Yes! I have just remembered that there are other characters based on real people in the book. The Miltons, the neighbours whom Cath replaces, are based on a couple who lived near us when our children were little. They were always complaining about the noise the kids made in the garden. We tried to be friendly but they weren’t having it. They said, ‘We moved here because it was quiet.’ To which the only possible response was, ‘Not any more!’ It was such a happy day when they moved out. All the rest of our neighbours are LOVELY.


Your first novel, When We Were Sisters, has been brilliantly received by readers. How does it feel to hear that a reader has enjoyed your book so much?

It turns out to be the only thing that really matters to me. I thought I’d care about sales, and reviews, and all that. But nice as those things are, absolutely nothing makes me glow as much as a reader saying they loved the book. Someone telling me what they liked about it can boost me up for days.


Have you always wanted to be a writer?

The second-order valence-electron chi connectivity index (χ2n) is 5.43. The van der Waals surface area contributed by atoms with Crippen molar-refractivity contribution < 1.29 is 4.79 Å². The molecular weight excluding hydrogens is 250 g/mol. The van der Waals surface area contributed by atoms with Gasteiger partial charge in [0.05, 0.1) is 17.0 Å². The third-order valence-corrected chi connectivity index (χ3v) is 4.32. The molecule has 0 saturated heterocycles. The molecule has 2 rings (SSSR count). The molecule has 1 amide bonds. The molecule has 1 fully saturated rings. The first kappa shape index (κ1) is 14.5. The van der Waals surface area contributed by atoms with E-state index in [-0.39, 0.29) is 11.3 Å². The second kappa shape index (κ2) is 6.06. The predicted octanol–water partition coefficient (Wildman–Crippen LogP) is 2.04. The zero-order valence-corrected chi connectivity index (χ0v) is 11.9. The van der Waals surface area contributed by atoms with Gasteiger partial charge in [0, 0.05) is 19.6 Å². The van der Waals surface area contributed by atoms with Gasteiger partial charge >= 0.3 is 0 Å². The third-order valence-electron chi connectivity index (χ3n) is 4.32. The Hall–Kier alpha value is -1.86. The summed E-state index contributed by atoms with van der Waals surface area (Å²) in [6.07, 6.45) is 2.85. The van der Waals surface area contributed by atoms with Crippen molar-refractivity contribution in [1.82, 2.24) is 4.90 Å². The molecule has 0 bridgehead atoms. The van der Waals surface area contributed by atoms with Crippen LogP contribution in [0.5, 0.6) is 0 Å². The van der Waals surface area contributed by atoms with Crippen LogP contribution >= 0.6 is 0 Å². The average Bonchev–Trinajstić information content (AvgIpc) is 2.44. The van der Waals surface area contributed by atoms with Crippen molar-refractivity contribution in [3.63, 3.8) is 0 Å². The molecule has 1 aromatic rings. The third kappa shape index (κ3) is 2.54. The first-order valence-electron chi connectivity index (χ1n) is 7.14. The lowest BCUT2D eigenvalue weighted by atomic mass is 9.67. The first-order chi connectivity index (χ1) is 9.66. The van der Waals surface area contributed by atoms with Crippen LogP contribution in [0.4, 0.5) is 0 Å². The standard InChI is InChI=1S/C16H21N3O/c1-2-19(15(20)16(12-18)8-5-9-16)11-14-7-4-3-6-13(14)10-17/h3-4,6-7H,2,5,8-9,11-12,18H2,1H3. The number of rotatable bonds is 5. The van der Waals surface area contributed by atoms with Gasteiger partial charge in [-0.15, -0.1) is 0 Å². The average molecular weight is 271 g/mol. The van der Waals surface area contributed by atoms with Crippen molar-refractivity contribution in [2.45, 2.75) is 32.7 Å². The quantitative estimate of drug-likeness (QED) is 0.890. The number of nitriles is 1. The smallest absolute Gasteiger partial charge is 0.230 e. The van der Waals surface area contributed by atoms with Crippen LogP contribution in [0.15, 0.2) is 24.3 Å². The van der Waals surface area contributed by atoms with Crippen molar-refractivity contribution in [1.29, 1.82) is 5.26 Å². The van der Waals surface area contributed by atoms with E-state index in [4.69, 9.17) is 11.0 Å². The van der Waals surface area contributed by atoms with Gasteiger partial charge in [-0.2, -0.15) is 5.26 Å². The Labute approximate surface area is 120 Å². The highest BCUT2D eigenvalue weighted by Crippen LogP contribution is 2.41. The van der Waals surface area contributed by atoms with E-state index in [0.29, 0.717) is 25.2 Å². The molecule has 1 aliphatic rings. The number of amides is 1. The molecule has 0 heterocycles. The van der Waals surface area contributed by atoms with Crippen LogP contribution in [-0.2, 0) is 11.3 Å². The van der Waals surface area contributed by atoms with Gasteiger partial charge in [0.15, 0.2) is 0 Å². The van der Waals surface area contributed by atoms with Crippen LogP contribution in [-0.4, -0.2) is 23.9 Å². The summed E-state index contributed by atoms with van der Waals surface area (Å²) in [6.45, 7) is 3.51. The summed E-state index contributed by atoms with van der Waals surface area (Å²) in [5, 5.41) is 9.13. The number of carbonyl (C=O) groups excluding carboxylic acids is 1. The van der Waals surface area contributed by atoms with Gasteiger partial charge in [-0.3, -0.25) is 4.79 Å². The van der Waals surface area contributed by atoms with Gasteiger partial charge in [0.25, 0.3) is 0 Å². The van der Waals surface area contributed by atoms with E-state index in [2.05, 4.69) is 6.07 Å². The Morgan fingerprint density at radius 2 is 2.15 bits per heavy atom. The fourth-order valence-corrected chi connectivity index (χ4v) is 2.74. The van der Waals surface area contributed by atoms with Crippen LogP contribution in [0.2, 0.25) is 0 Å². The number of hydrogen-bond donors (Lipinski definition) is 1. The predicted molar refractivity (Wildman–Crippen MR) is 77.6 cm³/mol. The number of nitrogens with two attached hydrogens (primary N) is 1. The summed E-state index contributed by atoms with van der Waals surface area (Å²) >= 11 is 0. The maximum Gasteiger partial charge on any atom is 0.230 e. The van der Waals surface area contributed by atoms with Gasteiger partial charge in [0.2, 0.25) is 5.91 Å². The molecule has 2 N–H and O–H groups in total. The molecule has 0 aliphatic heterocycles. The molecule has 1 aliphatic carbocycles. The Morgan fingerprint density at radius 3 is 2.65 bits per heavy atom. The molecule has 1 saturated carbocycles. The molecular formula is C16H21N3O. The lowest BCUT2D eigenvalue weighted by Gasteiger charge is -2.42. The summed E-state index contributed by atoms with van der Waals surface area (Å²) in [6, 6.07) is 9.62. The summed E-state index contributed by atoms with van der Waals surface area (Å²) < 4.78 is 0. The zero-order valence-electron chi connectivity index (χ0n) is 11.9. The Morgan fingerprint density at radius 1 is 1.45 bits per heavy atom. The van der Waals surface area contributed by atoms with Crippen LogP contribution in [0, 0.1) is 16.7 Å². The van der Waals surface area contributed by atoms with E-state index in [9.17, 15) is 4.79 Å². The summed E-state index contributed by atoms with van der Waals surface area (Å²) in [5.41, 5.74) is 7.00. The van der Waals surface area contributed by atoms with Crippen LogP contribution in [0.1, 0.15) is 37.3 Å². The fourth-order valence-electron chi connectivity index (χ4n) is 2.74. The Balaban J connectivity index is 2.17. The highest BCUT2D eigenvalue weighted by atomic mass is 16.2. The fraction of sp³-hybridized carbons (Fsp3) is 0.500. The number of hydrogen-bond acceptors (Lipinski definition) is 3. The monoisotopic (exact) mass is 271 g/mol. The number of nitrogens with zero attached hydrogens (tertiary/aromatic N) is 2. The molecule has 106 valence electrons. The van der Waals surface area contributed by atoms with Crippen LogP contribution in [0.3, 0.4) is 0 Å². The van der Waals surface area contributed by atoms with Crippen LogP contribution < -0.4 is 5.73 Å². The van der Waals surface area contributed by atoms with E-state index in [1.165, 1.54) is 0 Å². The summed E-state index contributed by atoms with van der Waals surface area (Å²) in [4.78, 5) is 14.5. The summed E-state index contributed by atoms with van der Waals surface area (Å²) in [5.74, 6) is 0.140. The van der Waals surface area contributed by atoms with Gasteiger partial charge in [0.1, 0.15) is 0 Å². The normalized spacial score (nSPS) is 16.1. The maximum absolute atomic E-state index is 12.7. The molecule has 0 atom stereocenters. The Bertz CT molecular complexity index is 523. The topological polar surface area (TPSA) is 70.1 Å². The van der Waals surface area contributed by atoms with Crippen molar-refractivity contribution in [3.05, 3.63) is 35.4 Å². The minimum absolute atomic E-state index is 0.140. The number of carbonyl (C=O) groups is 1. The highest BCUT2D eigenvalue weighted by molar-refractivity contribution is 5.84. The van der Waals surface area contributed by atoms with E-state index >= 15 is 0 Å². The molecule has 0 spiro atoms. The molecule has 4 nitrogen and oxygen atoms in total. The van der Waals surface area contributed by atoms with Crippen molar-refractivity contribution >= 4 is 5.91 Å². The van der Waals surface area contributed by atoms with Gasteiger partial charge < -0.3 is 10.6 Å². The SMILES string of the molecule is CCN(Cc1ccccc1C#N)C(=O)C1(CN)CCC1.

Yes. It just took me a long time to get round to the actual writing.


Who are your favourite authors and which genres of books do you like reading?

I have millions of favourite authors but my top ten, in alphabetical order, are: Douglas Adams, Judy Blume, Monica Dickens, Nora Ephron, Margaret Forster, William Goldman, Howard Jacobson, Anne Tyler, Molly Weir and PG Wodehouse.

Genres: I generally prefer contemporary fiction (I mean from the 1950s onwards!) I also read a lot of non-fiction. Till recently I would have said I wasn’t mad about historical fiction. But I’m a member of The Prime Writers, a group of authors who’ve all published a debut novel past the age of 40, and I’ve been reading a lot of their books. Two historical ones that I would never have picked up have made me change my mind about that genre: Martine Bailey’s An Appetite For Violets and Rebecca Mascull’s Song Of The Sea Maid. Thumping good reads.